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The Great War (1914-1918) Forum

Remembered Today:

Officers' Swords


mhurst
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I know that BEF officers went to war in August 1914 with their swords (Bernard Montgomery was particularly advised to sharpen his before leaving), and there are accounts of their presence during the first few days of action. But did the wearing of swords by battalion officers effectively end with the retreat to the Marne, or did the practice continue past this date - until First Ypres, perhaps?

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Would be a dead giveaway for any self respecting sniper though. I think I would think twice before brandishing one around.

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I should think that for an Infantry Officer a sword would have been an encumbrance (unless it was kept on the horse furniture in the very early part of the war) and soon dispensed with.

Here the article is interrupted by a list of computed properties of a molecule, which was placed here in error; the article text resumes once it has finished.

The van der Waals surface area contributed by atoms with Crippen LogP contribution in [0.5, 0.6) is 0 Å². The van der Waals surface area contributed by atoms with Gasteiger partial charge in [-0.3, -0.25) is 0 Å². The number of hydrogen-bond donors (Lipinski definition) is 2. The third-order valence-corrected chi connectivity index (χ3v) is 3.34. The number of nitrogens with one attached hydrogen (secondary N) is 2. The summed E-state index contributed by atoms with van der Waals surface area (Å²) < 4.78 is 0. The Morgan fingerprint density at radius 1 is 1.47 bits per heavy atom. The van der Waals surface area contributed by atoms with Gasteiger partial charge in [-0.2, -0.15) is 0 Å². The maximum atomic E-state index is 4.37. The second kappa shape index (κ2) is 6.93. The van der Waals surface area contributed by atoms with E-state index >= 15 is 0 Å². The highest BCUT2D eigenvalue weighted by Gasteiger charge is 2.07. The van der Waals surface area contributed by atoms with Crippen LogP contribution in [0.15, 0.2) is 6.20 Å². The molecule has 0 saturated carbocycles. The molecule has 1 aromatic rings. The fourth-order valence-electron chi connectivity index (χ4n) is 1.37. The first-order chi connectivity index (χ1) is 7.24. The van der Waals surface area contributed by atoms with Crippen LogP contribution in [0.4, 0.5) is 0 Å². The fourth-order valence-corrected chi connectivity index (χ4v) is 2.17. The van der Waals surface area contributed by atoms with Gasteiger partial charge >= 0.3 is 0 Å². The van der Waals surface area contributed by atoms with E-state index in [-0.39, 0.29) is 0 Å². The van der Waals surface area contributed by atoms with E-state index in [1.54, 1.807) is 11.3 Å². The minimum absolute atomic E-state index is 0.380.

Montgomery certainly felt that it was after his inital experience.

Sharpening of Officer's swords and o/r's bayonets was part of the mobilisation procedures.

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Major this would be the man in your photo;

Lieutenant Colonel John Malcolm Thorpe Fleming "Jack" Churchill, DSO & Bar, MC & Bar (16 September 1906 – 8 March 1996), nicknamed Fighting Jack Churchill and Mad Jack, was a British soldier who fought throughout World War II armed with a longbow, arrows, and a Scottish broadsword. He is known for the motto "any officer who goes into action without his sword is improperly armed."

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